Our gopher removal methods can produce safe, superior results without harming the environment. Please contact us today to learn more or to schedule an appointment.

How to Identify and Get Rid of Ground Squirrels in Your Garden

ground squirrel traps

If you’re a homeowner, you’re probably well-acquainted with the critters who wreak havoc in your yard. Or at least, maybe you think you are. You might be quick to blame yard damage on groundhogs or gophers when there’s another creature that may be at fault. In today’s post, we’ll be discussing ground squirrels: how to identify them, the problems they might create, and how to trap ground squirrels so that they won’t be able to bug you again.

What Are Ground Squirrels?

When you hear the word “squirrel,” you might picture the gray, brownish-red, or even black creatures that spend much of their time up in the trees. But ground squirrels, like their name suggests, actually tend to stay much lower. In fact, they burrow and tunnel into the earth — and that can spell trouble for your lawn.

While these rodents do look similar to tree squirrels, they’re also often confused with moles or even groundhogs. They’re typically nine to 11 inches long and are brownish-gray in color with speckles or stripes. They have tails, though they are not quite as bushy as the tails of the average tree squirrel.

What Will Ground Squirrels Do To My Yard?

As we mentioned, ground squirrels will burrow and tunnel into your property. They make holes that are approximately four inches in diameter and anywhere from two to four feet deep. That can make your yard look a mess, but it may be even worse than mere aesthetics. Ground squirrels have been known to burrow under stairs, patios, and home foundations, causing immense structural damage and even safety risks to families. They may also chew on your irrigation lines and water sprinkler heads. As a side note, the fleas they carry may also pose a health hazard to humans. These reasons are enough to want to invest in ground squirrel traps or to call a pest removal service that knows how to trap ground squirrels effectively.

What’s The Best Way To Catch Ground Squirrels?

There are various methods to get rid of these pests, including ground squirrel traps and fumigation with ground squirrel poison. However, it’s best to leave this job to the professionals. While the U.S. pest control industry is predicted to bring in $13 billion by 2020, you can rest assured that this is money well-spent. That’s because these methods can be dangerous or difficult to master. If you try to handle it yourself, you’ll more than likely just become frustrated with very little to show for it. Our team knows the best ground squirrel traps and other techniques to use to produce the results you deserve and restore peace to your property.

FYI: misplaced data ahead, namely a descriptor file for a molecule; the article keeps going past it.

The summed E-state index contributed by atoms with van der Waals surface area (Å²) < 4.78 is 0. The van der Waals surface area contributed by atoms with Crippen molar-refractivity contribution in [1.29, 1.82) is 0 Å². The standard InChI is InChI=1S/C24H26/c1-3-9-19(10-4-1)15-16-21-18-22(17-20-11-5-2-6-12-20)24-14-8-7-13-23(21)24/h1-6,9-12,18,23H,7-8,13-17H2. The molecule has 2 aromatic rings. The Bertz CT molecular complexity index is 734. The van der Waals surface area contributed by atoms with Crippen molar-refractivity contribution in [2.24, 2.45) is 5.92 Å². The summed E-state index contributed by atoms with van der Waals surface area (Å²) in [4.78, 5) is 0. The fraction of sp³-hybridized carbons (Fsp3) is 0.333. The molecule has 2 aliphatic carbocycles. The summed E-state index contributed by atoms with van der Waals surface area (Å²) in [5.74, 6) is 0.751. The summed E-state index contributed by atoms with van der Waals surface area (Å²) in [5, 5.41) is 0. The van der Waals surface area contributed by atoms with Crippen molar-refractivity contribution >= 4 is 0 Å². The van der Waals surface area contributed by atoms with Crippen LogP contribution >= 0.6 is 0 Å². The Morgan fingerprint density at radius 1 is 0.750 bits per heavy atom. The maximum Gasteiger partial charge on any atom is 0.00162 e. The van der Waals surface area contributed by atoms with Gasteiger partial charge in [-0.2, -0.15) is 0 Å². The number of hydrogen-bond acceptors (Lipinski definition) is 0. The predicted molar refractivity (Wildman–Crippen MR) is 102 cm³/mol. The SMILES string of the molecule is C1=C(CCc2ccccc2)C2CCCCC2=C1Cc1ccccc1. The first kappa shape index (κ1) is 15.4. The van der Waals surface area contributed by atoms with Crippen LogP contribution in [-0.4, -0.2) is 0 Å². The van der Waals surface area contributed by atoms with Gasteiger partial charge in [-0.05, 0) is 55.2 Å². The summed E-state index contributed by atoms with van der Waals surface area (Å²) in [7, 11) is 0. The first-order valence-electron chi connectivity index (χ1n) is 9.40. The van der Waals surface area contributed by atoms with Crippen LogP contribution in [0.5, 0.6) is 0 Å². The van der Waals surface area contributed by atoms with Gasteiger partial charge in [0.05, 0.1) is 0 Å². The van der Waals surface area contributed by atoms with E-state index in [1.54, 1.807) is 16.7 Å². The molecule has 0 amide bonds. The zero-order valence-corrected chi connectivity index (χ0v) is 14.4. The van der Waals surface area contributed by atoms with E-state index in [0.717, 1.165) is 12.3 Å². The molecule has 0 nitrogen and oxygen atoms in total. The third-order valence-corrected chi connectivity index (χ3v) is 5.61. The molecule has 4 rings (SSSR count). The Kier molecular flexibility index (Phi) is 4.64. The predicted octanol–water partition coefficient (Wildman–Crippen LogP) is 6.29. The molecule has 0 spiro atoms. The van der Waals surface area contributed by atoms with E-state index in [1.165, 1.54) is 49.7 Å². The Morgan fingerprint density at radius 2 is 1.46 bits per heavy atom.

To find out more about our ground squirrel or gopher removal services, please get in touch with us today.

Keep Out, Critters: How to Deter Gophers From Your Yard

trap a gopherIf you take pride in your property, you’ll understand how infuriating dealing with yard pests can be. That’s especially true when your yard is being invaded with pocket gophers, who tend to evade capture due to their extensive tunnel networks. Knowing how to successfully trap a gopher can be quite tricky; therefore, getting rid of gophers is a task best left to the experts. But are there ways to keep gophers out of your yard from the start? They might not always take heed, but there are a few preventative measures you can take that may help.

How Do I Keep Gophers Out Of My Yard?

  • Set Up Physical Barriers
    Due to the gopher’s ability to burrow, installing physical barriers may not always work. But they can be a good option when you want to protect a specific area of land or specific plants and trees. You can try using what’s called exclusion perimeter fencing to cut off particular areas (such as a vegetable garden) with metal hardware cloth. This will need to be installed two to three feet below grade and six to eight inches above grade around the area’s perimeter to be effective. You can also use mesh wire fencing, wire baskets, or wire root guards to protect individual plants. The openings in this material will prohibit gophers from getting through, provided you install them deep enough. That way, if gophers do find their way into your yard, you’ll still be able to protect the spots you care about most.
  • Use a Repellant
    Gophers really don’t like foul smells. If you use odors to your advantage, you may discourage gophers from taking refuge in your yard. Even if you don’t think you currently have a gopher problem, you can apply a liquid or granular repellant into the soil or any existing burrows or tunnels you’ve seen. In addition to commercial repellants, you may find success with used cat litter or a device that involves a tin can (with both ends removed) and a rag soaked with urine. These options certainly aren’t pleasant, but many gardeners find they do the trick.
  • Plant Some Daffodils
    If you’re a fan of narcissus plants, you may be in luck. Many gardeners have found that planting daffodils on their property have alleviated the need to trap a gopher (or many) entirely. There are certain chemicals that are found naturally in daffodils that are toxic to gophers. They’re actually toxic to other animals too, so if you have curious cats and dogs around, you might want to plant with caution. But if you’re mainly focused on keeping the gophers out, go nuts with these lovely yellow flowers.

How Do I Get Gophers In My Yard Out?

Now, if gophers have already found their way into your yard, you may need to take more drastic action. Instead of trying to trap a gopher yourself, you’ll have better luck if you contact a gopher removal service. While the U.S. pest control industry n the U.S. has around 27,000 businesses currently in operation, gopher removal services are much more specialized — and are generally much more effective at getting rid of gophers the first time.